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Anodising Aluminium!

Anodising Aluminium!

(OP)
Hi,

We often get our parts alodined and painted as most other aircraft parts manufacturers. This process has got us thinking about the time spent on them. It would be easier if we probably got them hard anodised?

I know there are differences between the two in regards to conduction, grounding etc (Still waiting for answer from electronics dep). Furthermore our parts don't have critical effects on the structure of the aircraft. This way I could save both cost and time.

This is my opinion as a junior engineer. Please correct me if I am wrong.

So is anodising common in aircraft parts?

RE: Anodising Aluminium!

(OP)
Just received a test batch. I got them made to MIL-A-8625F Type lll Class 2 Hard black anodised which replaces Alodine MIL-DTL-5541F and PPG defence primer and top coats.

RE: Anodising Aluminium!

we'll anodise parts we're adding to the exterior of the plane; unusual in my experience to do it on the interior ... maybe in a particulalry corrosive area (like near the galleys).

wait for Will Taylor to give you an authorative answer.

Quando Omni Flunkus Moritati

RE: Anodising Aluminium!

Anodize can be good. It can fail under alkali and acidic conditions. If it is dyed to get a color, the color choices are limited and the colors can fade, especially in sunshine. I've seen black go to purple and then clear over a period of a few years outside.

The main advantage is that anodize is much harder than paint, and will resist scratches. The thickness is more easily controlled and typically uniform. Unlike paint it won't develop runs. It's a single process that is difficult to contaminate, unlike paint where a good oil spot on the alodine will ruin the paint. It tends not to flake or peel or chip, which paint might. It isn't thin at sharp exterior corners and doesn't excessively fill holes. You can't use putty to fix flaws in anodize, but anodize doesn't hide flaws. It's not easy to touch-up anodize, but it can be laser marked.

Color match is a problem in anodize as each alloy and each temper will take dye differently. It is a good paint base. It is more reliably non-conductive than paint, but don't depend on it.

RE: Anodising Aluminium!

You have NOT defined what Your parts are: non-structural; structural, fatigue [damage-tolerant] critical, mechanical [cylinders, actuators, etc.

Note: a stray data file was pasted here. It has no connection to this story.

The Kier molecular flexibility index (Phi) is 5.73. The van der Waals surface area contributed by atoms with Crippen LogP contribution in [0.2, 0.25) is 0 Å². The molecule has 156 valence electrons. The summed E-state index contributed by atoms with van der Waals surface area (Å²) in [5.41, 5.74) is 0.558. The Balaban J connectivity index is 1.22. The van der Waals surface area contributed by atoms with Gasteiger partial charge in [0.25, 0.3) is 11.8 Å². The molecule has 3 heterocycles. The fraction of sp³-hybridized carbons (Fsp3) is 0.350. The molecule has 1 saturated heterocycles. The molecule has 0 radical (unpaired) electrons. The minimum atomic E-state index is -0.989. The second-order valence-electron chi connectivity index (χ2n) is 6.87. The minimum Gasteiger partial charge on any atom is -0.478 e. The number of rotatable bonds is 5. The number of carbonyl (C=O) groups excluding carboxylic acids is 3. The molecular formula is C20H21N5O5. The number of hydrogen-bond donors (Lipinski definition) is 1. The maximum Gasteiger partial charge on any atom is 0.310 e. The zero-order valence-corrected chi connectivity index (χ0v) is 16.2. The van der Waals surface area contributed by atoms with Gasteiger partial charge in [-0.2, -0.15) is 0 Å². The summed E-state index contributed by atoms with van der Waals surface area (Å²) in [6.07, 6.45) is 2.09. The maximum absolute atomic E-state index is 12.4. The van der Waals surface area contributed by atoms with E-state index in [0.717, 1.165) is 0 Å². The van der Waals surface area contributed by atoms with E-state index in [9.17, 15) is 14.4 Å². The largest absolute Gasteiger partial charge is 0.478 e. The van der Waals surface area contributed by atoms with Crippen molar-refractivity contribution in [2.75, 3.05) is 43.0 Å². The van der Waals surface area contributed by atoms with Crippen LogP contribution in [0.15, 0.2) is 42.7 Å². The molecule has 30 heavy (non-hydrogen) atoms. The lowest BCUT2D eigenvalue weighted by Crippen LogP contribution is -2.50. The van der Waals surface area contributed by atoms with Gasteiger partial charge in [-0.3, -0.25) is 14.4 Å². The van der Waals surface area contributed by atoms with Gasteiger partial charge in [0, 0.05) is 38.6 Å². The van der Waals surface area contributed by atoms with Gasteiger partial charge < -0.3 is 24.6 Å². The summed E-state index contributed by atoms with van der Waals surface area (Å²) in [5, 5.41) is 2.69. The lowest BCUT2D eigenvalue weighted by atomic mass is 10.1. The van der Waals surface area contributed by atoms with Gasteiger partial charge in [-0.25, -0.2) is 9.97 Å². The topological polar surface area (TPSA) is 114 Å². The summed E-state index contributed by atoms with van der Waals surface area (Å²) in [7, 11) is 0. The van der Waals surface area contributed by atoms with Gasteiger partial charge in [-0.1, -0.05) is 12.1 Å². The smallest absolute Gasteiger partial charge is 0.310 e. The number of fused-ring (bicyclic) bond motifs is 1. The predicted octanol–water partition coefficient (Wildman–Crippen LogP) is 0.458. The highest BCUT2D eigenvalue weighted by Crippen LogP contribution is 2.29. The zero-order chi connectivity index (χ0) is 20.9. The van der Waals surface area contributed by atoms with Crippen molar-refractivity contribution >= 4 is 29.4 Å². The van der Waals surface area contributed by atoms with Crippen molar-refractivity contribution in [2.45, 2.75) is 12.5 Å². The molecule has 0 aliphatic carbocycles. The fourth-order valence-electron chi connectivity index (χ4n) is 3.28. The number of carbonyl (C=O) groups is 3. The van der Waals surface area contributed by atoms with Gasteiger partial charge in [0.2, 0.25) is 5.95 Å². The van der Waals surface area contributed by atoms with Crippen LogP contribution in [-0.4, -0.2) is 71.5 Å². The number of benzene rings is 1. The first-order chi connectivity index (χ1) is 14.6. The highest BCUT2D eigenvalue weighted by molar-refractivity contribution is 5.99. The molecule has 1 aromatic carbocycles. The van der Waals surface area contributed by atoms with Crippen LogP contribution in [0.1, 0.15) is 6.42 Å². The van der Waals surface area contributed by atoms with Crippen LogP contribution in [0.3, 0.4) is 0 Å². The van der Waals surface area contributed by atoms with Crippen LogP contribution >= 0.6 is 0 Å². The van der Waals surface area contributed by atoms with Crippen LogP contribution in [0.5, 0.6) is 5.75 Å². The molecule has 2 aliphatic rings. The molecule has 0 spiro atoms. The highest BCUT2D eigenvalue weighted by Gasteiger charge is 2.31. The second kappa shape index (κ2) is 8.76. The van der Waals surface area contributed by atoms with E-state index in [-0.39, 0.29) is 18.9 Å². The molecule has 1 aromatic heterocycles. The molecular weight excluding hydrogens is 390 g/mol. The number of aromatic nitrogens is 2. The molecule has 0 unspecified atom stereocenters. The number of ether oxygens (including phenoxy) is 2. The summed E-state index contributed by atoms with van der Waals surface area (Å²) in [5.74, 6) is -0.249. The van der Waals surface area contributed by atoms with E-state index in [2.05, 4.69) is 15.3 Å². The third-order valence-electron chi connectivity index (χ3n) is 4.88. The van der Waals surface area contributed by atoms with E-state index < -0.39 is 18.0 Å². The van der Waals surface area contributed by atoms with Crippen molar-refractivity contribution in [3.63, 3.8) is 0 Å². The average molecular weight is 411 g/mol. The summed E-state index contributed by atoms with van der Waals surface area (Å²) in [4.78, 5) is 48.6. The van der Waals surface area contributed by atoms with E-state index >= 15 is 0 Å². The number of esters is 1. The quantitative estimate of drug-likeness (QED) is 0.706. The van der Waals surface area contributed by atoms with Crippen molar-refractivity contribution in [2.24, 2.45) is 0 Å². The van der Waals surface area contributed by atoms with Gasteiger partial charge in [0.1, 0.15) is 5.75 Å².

Also what is Your surface finish: rough, smooth, "as machined", shot/bead blasted or peened [ferrous shot, glass or ceramic bead], etc.

Are these parts to be left bare or primed/painted, etc?

what alloys/tempers are You intending to anodize? WHY?

What is Your operational environment?... etc.

The answer to these questions will frame my next response... otherwise the answer will get quit convoluted and expansive, very fast.

Regards, Wil Taylor

Trust - But Verify!

We believe to be true what we prefer to be true.

For those who believe, no proof is required; for those who cannot believe, no proof is possible.

Unfortunately, in science what You 'believe' is irrelevant – "Orion"

RE: Anodising Aluminium!

Most of the time, we have been using etch and alodine and after that epoxy primer and top coating (for external antenna doublers). Looks like it's faster and more economical than anodise, and its covered as per the A/C SRM.

RE: Anodising Aluminium!

Speaking of dye, one reason it's recommended is that anodized aluminum's surface is not monolithic, but sort of micro-cracked, and it will corrode in the cracks if it's not coated with some kind of sealer.

The dye helps you keep track of which parts have actually been sealed. I've been bitten by that already; specified 'clear anodize' on some custom stampings. They came in nice and shiny, but when I went to use them, after a few months of storage in benign conditions, they were covered with white corrosion products, because no sealer had been applied. Subsequent orders were specified with black anodize, even though no color was required for their function.